• It might feel like a lifetime ago, but write a report of lockdown activities; it doesn’t have to be onerous, bullet points will do, but write what you did in lockdown. In a few months it’ll be even harder to remember, and you’ll never know when it’ll be needed to help your case. 
  • Aim high; when under siege you can end up looking at your feet rather than the horizon, but that stops us from moving anywhere. Aim to do the things you would have done usually, and ask for support if you’re struggling to work out how. Not everything can be done, most things won’t be able to be done in the same way, but let’s aim high; we’re all in it for the pupils. 
  • We need to keep our focus – your aims are the same (widely) as prior to COVID; how are we going to try and meet them? Budgets are tighter than ever (again) and all parts of a school, in all types of schools will be under the microscope. Focus on priorities and impact – what are your school’s priorities; who are the groups they’re particularly concerned about? If you’ve started new things, measure the impact. It doesn’t have to be onerous, but it can help a lot when it comes to meetings and your own understanding of what works.

We all need support and resources; don’t be afraid to ask what’s been helping colleagues. Personally, social media has been a source of support, resources and laughter, so now might be the time to try it if you’re not online already. At the SLA we have updated the resources page (3), made 7 hours of training available to members in case you weren’t able to catch them the first time ; and will soon be launching webcasts so you can choose when and where you watch the webinars if you can’t catch them live. We’ve also started ‘Meet the Creator’ (4) which is a chance to get to know about some of the books/authors coming out each month, and it’s entirely free to members . I know many of you are still planning online lessons and activities (one of our members is planning to continue with online reading groups to get around the fact that as a rural school transport is a major issue) and you might be interested in this free resource from Clickview which is a ‘Teaching Online Masterclass’ (5) including input from some big names in education.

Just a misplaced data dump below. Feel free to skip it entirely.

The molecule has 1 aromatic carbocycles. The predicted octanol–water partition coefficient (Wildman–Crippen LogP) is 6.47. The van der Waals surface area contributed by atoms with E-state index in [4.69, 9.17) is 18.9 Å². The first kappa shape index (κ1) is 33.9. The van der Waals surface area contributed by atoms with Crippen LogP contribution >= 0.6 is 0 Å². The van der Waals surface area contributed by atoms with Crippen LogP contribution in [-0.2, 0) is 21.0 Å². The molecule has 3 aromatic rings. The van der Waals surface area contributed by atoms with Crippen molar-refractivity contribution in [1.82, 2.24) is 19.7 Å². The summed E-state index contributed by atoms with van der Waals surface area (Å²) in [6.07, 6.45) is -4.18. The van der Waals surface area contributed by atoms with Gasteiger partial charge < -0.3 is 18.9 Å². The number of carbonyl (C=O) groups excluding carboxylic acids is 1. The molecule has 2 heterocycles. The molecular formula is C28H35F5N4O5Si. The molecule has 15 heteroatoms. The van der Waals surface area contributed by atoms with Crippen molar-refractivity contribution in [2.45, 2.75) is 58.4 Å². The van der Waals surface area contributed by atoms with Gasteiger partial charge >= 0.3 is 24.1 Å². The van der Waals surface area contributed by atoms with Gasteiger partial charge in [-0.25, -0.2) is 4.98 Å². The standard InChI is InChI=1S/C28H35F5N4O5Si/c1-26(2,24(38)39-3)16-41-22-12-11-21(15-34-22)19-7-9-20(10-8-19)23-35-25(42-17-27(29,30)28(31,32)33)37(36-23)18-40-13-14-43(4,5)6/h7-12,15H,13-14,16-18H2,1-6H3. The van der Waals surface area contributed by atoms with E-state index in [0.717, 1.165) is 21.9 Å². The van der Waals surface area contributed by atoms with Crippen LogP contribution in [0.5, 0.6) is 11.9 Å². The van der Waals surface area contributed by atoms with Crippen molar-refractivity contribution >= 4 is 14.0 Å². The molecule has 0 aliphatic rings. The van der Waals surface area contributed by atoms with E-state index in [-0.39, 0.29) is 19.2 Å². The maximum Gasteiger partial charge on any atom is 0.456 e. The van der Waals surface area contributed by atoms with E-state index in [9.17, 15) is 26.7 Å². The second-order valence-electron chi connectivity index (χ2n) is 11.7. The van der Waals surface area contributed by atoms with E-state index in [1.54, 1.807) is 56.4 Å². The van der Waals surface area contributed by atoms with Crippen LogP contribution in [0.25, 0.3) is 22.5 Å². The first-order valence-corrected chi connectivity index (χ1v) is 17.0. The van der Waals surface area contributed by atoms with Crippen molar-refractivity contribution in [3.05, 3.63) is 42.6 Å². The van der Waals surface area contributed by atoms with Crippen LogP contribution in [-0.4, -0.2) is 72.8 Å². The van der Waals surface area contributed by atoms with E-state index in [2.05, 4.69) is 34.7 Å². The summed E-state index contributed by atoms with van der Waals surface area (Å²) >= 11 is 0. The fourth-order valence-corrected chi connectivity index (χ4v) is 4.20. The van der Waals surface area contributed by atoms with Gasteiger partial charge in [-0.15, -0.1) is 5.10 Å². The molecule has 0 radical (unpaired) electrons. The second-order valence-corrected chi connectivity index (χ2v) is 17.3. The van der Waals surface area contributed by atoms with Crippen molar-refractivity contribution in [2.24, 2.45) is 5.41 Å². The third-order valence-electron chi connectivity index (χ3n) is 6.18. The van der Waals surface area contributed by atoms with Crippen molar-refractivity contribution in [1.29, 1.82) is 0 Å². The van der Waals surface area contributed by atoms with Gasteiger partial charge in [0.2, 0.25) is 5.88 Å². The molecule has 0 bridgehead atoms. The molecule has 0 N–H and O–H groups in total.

Hopefully, you’ll find them all useful, and in amongst the stress and worry there are still moments which are making it seem worthwhile; do share them (6)  so we can lift community spirits. In the meantime, we’re going to continue doing all we can to support the sector; let us know how we can help you. 

  1. https://www.cilip.org.uk/news/506793/COVID-19-Guidance-for-School-Libraries.htm (there was also a webinar, available here: https://www.youtube.com/watch?v=5ZqkICcvZ8g&t=18s  
  2. https://www.tes.com/news/back-to-school-reopening-library-books-magic-subversive 
  3. https://www.sla.org.uk/onlinecpd
  4. https://www.sla.org.uk/ticket/meet-the-creator-september-2020/10034
  5. https://www.clickview.co.uk/teaching-online-masterclass/    
  6. https://www.sla.org.uk/mom